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by Abigail Van Buren

DEAR ABBY: I have the prettiest girlfriend in the world -- and the nicest, I thought, until I realized that "Gwen" does not understand or respect my favorite sport: hunting.

Yesterday, my hunting partner and I took Gwen with us hunting for wild turkeys, so she could understand the appeal. I explained everything to her the night before, but hunting day was a disaster. She wasn't up at 4:30 a.m. like I told her to be. Then she dressed and fixed her hair and did makeup the way she usually does. She absolutely refused to wear the face paint and camouflage I'd given her.

In the woods, she refused to whisper or walk quietly. Her hairspray attracted mosquitoes and bees, and she wouldn't stay where we told her to. To top it off, when we finally spotted a turkey and got close, Gwen threw up her arms and screamed, "Run, turkey! Run!"

My friend couldn't stop laughing. I am so angry I haven't been able to speak to her since. Abby, how could this woman be so insensitive to my feelings? Now I'm no longer sure this relationship is a good idea. Gwen is good-looking and can cook, but is this relationship worth salvaging? I'm not giving up my turkey hunts! -- TURKEYLESS IN ARKANSAS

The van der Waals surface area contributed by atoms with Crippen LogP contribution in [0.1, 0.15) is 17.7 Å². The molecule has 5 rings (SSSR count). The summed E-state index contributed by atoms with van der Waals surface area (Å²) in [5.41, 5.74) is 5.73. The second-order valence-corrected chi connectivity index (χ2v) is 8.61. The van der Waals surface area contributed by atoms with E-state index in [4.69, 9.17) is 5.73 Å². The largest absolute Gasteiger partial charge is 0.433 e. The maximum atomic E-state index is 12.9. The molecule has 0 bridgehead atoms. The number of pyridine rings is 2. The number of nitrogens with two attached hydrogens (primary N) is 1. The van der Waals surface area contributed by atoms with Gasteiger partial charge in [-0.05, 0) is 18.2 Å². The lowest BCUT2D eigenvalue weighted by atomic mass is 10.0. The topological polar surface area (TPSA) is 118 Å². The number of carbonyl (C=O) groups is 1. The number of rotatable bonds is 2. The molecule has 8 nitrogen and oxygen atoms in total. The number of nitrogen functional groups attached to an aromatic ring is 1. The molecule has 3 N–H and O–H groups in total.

DEAR TURKEYLESS: How can you call yourself "Turkeyless" when you brought Gwen with you?

Whatever her feminine virtues may be, Gwen is clearly not someone who's likely to develop a love for blood sports.

If your ideal woman is one who enjoys rising at 4:30 a.m., wearing camouflage while she accompanies you on a hunting expedition, you're barking up the wrong tree. Gwen may look like a trophy, but you've been chasing a decoy.

DEAR ABBY: My 91-year-old great-aunt, "Ethel," and I share a common interest in antiques and collectibles. Aunt Ethel's children and grandchildren have never expressed an interest in what they call "junk." Over the years, Aunt Ethel has given me various items that I cherish. One gift in particular she had had for more than 30 years before giving it to me about two years ago.

When she gave it to me, her daughter, "Sandy," asked her if she was sure she really wanted to give it away. Aunt Ethel said yes, she was sure. A week later, Sandy told me that Aunt Ethel shouldn't have given away the item. I offered to give it to Sandy because I didn't want to cause any conflict, but she refused it because it had already been given to me. She said she just wanted to let me know she was upset about it.

Now, Aunt Ethel has called and said that she's sorry to go back on her word, but she wants me to return the gift. I asked if she is having problems as a result of having given it to me, and she admitted that she is. So I know she is not asking for herself.

My family and friends are divided. Some say Aunt Ethel wanted me to have the item and I should keep it. Others say I should return it. What should I do? -- UNDECIDED IN LOS ANGELES

DEAR UNDECIDED: Return the gift. Whatever the value of the item, it has become an issue, and it is not worth starting a family feud over.

For Abby's favorite family recipes, send a long, self-addressed envelope, plus check or money order for $3.95 ($4.50 in Canada) to: Dear Abby, Cookbooklet No. 1, P.O. Box 447, Mount Morris, Ill. 61054-0447. (Postage is included.)

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